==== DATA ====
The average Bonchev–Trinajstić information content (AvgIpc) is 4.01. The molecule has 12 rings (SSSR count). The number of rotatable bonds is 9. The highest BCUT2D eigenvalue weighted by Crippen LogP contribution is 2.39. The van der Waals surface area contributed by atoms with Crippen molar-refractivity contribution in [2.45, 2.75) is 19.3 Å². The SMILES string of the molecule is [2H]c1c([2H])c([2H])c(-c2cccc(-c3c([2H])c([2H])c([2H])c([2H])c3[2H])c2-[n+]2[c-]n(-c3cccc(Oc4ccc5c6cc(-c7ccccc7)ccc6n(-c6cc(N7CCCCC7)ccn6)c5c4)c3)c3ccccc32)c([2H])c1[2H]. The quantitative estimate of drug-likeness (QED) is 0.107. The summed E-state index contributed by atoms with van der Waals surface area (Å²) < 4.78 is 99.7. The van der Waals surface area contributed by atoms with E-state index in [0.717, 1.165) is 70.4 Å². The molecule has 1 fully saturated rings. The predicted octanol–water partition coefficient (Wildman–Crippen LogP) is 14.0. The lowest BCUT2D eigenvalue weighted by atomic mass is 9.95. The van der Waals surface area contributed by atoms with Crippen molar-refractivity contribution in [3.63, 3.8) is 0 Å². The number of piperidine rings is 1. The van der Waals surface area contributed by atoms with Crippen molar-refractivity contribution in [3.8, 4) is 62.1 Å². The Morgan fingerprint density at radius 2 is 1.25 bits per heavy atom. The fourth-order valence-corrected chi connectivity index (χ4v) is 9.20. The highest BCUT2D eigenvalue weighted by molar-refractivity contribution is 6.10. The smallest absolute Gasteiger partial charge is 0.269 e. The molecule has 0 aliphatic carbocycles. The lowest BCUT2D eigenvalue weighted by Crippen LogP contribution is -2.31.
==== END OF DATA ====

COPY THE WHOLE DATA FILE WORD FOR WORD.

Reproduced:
The average Bonchev–Trinajstić information content (AvgIpc) is 4.01. The molecule has 12 rings (SSSR count). The number of rotatable bonds is 9. The highest BCUT2D eigenvalue weighted by Crippen LogP contribution is 2.39. The van der Waals surface area contributed by atoms with Crippen molar-refractivity contribution in [2.45, 2.75) is 19.3 Å². The SMILES string of the molecule is [2H]c1c([2H])c([2H])c(-c2cccc(-c3c([2H])c([2H])c([2H])c([2H])c3[2H])c2-[n+]2[c-]n(-c3cccc(Oc4ccc5c6cc(-c7ccccc7)ccc6n(-c6cc(N7CCCCC7)ccn6)c5c4)c3)c3ccccc32)c([2H])c1[2H]. The quantitative estimate of drug-likeness (QED) is 0.107. The summed E-state index contributed by atoms with van der Waals surface area (Å²) < 4.78 is 99.7. The van der Waals surface area contributed by atoms with E-state index in [0.717, 1.165) is 70.4 Å². The molecule has 1 fully saturated rings. The predicted octanol–water partition coefficient (Wildman–Crippen LogP) is 14.0. The lowest BCUT2D eigenvalue weighted by atomic mass is 9.95. The van der Waals surface area contributed by atoms with Crippen molar-refractivity contribution in [3.63, 3.8) is 0 Å². The number of piperidine rings is 1. The van der Waals surface area contributed by atoms with Crippen molar-refractivity contribution in [3.8, 4) is 62.1 Å². The Morgan fingerprint density at radius 2 is 1.25 bits per heavy atom. The fourth-order valence-corrected chi connectivity index (χ4v) is 9.20. The highest BCUT2D eigenvalue weighted by molar-refractivity contribution is 6.10. The smallest absolute Gasteiger partial charge is 0.269 e. The molecule has 0 aliphatic carbocycles. The lowest BCUT2D eigenvalue weighted by Crippen LogP contribution is -2.31.